released, or assigned the mortgage-money or interest, that he has done no act to incumber the premises, and for further assurance.

On the transfer of a mortgage by demise, the Transfer of a original security should be recited, and the amount mortgage by due thereon should be set forth, also the agreement by the new mortgagee to lend the sum required by the mortgagor to pay off the old mortgagee. The premises are then assigned by the words “bargain, sell, assign, transfer, and set over” to the new mortgagee, his executors, &c. ; to hold for the residue of the term, subject to a proviso that, upon payment of the principal and interest on a given day, the new mortgagee will surrender the term to the mortgagor, his heirs or assigns, or that he will assign the same to such person or persons as he or they shall direct or appoint.

If the new mortgagee requires that the mortgage where the shall be converted into a mortgage in fee, the inden- mortgage by ture for such purpose will be made between the mortgagor of the first part, the mortgagee of the terın of mortgage in the second part, and the intended mortgagee of the fee. third part. After reciting the mortgage by demise, that the money remains due, that payment has been required, and that the new mortgagee has agreed to lend the sum of L. to enable the mortgagor to pay off the original sum, and to supply his other occasions, the mortgagor grants, bargains, sells, and releases ; and the mortgagee, for the purpose of surrendering the term, will assign, surrender, and yield up, unto the new mortgagee, his heirs and assigns, with the usual proviso for redemption, as in a mortgage in fee; the old mortgagee must covenant that he has done no act to incumber; and the mortgagor will enter into covenants as in other mortgages in fee.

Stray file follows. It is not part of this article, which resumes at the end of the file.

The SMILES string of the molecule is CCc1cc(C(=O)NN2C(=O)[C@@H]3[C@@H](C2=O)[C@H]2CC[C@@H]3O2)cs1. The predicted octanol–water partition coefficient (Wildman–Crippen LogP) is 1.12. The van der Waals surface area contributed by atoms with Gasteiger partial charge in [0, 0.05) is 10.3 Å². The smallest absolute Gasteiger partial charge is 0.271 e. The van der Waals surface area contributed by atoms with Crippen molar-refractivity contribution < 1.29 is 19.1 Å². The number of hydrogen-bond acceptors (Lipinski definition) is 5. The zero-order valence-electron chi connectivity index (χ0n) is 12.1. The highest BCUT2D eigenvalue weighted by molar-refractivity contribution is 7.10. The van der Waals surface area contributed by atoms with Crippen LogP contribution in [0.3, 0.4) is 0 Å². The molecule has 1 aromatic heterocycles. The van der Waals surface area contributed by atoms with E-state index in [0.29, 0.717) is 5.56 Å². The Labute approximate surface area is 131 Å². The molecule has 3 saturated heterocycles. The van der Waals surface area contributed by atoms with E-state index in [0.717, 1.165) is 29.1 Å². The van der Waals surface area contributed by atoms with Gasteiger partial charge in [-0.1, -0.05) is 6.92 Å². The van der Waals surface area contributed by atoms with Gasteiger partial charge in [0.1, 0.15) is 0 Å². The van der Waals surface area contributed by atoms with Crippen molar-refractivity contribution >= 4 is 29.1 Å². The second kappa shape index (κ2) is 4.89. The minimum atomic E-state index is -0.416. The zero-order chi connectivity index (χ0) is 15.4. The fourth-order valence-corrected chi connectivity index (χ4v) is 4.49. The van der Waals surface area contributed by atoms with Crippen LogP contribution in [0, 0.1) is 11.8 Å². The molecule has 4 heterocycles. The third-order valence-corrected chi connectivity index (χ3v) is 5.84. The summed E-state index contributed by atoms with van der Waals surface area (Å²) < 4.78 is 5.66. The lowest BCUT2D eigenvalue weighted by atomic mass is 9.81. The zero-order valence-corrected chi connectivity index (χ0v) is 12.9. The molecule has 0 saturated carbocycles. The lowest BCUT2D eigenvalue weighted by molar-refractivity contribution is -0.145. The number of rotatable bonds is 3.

Upon the advance of a further sum, the further Further charge should contain a covenant and declaration by charge.

• If it is intended to keep the term on foot, the fee may be conveyed by the mortgagor to the assignee, the first mortgagee assigning the term to a trustee. Ante, p. 441.

demise is converted into a